Mud Slinging Part of the Political Process

By: Bonney Bowman Email
By: Bonney Bowman Email

Tis the season for slinging some mud and few campaigns in Nebraska are as heated as the one between Deb Fischer and Bob Kerrey.

Kerrey recently launched an ad accusing Fischer of an attempted land grab back in the 90's.

Tuesday, Fischer shot back, calling Kerrey desperate in a press conference.

And while some candidates say they're running a clean, non-negative race, their supporters, like super pacs, are still able to produce damaging ads.

So how do you tell the difference?

UNL political science professor John Hibbing says, "I know we get bored with hearing that 'I'm so and so and I approve this ad', but that's the good way to tell, right? Because if you approve this ad then that means it's yours and there's no way you can disavow what's in that ad."

Super pacs are not allowed to coordinate with a candidate, but they can create ads attacking that candidate's opponent.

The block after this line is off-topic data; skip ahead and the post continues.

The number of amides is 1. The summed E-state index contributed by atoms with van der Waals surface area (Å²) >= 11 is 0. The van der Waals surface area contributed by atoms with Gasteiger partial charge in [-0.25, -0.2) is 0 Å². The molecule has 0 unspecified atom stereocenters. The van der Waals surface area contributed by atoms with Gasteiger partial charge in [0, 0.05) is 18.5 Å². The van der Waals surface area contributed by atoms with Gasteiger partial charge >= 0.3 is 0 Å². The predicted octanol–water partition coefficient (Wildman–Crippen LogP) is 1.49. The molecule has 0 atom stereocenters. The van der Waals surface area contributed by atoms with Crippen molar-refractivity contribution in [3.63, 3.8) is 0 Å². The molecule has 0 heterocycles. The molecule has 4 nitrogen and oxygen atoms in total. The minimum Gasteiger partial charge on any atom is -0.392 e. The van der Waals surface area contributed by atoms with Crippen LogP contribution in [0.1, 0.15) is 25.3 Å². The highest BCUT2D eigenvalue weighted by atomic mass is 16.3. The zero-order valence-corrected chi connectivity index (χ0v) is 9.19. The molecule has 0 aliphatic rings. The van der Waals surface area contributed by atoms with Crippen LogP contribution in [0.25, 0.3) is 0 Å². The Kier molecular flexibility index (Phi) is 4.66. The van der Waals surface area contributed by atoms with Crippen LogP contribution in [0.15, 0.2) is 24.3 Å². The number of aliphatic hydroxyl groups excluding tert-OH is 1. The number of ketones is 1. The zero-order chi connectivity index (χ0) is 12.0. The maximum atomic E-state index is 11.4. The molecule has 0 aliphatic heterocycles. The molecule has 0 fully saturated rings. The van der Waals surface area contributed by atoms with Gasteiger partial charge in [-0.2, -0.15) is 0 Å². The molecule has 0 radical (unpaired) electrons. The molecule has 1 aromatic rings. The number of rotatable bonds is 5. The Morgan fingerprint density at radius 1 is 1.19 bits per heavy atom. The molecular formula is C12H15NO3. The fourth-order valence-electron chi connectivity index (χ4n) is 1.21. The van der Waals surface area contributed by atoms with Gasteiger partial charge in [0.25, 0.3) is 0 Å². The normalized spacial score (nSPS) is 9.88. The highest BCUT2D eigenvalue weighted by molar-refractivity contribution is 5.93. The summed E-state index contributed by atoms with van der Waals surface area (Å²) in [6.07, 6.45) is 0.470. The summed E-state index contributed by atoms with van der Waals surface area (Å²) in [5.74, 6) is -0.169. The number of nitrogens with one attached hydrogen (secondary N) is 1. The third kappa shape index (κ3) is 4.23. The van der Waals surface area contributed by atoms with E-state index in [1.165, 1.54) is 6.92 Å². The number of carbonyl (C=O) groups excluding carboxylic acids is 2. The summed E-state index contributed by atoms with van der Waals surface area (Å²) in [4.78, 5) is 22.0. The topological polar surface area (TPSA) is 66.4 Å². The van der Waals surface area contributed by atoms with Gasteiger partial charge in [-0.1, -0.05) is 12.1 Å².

Experts say many voters retain the information in negative ads the best, which is why they are a popular campaign tactic.


Comments are posted from viewers like you and do not always reflect the views of this station.
powered by Disqus
KOLN-TV Call: (402) 467-4321 Toll-free: 1-800-475-1011 840 North 40th Lincoln, NE 68503 Email: info@1011now.com KGIN-TV Call: (308) 382-6100 123 N Locust Street Grand Island, NE 68802 Email: kgin@1011now.com KSNB-TV Toll free 888-475-1011 123 N. Locust St. Grand Island, NE 68802 Email : ksnb@1011now.com
Gray Television, Inc. - Copyright © 2002-2014 - Designed by Gray Digital Media - Powered by Clickability 174496571